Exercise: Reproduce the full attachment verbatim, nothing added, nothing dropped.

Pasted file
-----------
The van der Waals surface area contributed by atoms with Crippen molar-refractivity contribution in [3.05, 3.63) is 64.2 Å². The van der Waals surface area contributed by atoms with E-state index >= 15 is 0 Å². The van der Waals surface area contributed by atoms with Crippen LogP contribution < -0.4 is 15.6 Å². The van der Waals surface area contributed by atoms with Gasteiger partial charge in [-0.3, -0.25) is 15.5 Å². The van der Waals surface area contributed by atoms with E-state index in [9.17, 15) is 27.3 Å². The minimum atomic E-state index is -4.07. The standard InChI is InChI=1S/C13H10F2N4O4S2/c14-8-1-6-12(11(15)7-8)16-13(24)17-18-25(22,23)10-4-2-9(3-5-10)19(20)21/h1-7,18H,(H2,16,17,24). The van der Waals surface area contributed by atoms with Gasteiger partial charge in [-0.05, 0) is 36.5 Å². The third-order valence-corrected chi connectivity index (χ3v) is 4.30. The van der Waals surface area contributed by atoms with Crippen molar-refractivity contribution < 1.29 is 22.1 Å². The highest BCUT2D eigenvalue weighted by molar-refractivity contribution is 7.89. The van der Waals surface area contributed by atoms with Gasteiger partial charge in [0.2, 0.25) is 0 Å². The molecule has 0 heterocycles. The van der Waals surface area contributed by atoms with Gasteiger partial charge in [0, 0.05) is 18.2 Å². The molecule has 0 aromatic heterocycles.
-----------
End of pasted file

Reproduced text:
The van der Waals surface area contributed by atoms with Crippen molar-refractivity contribution in [3.05, 3.63) is 64.2 Å². The van der Waals surface area contributed by atoms with E-state index >= 15 is 0 Å². The van der Waals surface area contributed by atoms with Crippen LogP contribution < -0.4 is 15.6 Å². The van der Waals surface area contributed by atoms with Gasteiger partial charge in [-0.3, -0.25) is 15.5 Å². The van der Waals surface area contributed by atoms with E-state index in [9.17, 15) is 27.3 Å². The minimum atomic E-state index is -4.07. The standard InChI is InChI=1S/C13H10F2N4O4S2/c14-8-1-6-12(11(15)7-8)16-13(24)17-18-25(22,23)10-4-2-9(3-5-10)19(20)21/h1-7,18H,(H2,16,17,24). The van der Waals surface area contributed by atoms with Gasteiger partial charge in [-0.05, 0) is 36.5 Å². The third-order valence-corrected chi connectivity index (χ3v) is 4.30. The van der Waals surface area contributed by atoms with Crippen molar-refractivity contribution < 1.29 is 22.1 Å². The highest BCUT2D eigenvalue weighted by molar-refractivity contribution is 7.89. The van der Waals surface area contributed by atoms with Gasteiger partial charge in [0.2, 0.25) is 0 Å². The molecule has 0 heterocycles. The van der Waals surface area contributed by atoms with Gasteiger partial charge in [0, 0.05) is 18.2 Å². The molecule has 0 aromatic heterocycles.